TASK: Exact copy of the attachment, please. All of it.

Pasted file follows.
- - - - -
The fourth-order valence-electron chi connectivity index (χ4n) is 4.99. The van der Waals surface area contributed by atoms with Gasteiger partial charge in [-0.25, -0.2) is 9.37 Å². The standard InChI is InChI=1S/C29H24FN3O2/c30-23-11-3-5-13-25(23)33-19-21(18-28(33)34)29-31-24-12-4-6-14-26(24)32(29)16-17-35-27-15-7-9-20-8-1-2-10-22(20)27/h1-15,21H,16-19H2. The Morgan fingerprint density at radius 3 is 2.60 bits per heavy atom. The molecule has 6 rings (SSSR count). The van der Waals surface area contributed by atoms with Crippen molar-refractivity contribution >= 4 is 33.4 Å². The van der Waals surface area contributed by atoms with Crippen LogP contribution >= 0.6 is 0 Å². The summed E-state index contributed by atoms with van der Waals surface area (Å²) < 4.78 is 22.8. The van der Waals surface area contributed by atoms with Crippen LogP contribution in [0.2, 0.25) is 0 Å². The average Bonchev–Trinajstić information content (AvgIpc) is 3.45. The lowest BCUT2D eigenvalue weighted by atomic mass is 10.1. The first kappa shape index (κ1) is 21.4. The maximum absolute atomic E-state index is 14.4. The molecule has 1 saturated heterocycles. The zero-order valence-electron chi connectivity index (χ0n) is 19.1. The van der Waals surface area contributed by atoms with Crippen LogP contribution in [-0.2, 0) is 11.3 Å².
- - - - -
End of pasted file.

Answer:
The fourth-order valence-electron chi connectivity index (χ4n) is 4.99. The van der Waals surface area contributed by atoms with Gasteiger partial charge in [-0.25, -0.2) is 9.37 Å². The standard InChI is InChI=1S/C29H24FN3O2/c30-23-11-3-5-13-25(23)33-19-21(18-28(33)34)29-31-24-12-4-6-14-26(24)32(29)16-17-35-27-15-7-9-20-8-1-2-10-22(20)27/h1-15,21H,16-19H2. The Morgan fingerprint density at radius 3 is 2.60 bits per heavy atom. The molecule has 6 rings (SSSR count). The van der Waals surface area contributed by atoms with Crippen molar-refractivity contribution >= 4 is 33.4 Å². The van der Waals surface area contributed by atoms with Crippen LogP contribution >= 0.6 is 0 Å². The summed E-state index contributed by atoms with van der Waals surface area (Å²) < 4.78 is 22.8. The van der Waals surface area contributed by atoms with Crippen LogP contribution in [0.2, 0.25) is 0 Å². The average Bonchev–Trinajstić information content (AvgIpc) is 3.45. The lowest BCUT2D eigenvalue weighted by atomic mass is 10.1. The first kappa shape index (κ1) is 21.4. The maximum absolute atomic E-state index is 14.4. The molecule has 1 saturated heterocycles. The zero-order valence-electron chi connectivity index (χ0n) is 19.1. The van der Waals surface area contributed by atoms with Crippen LogP contribution in [-0.2, 0) is 11.3 Å².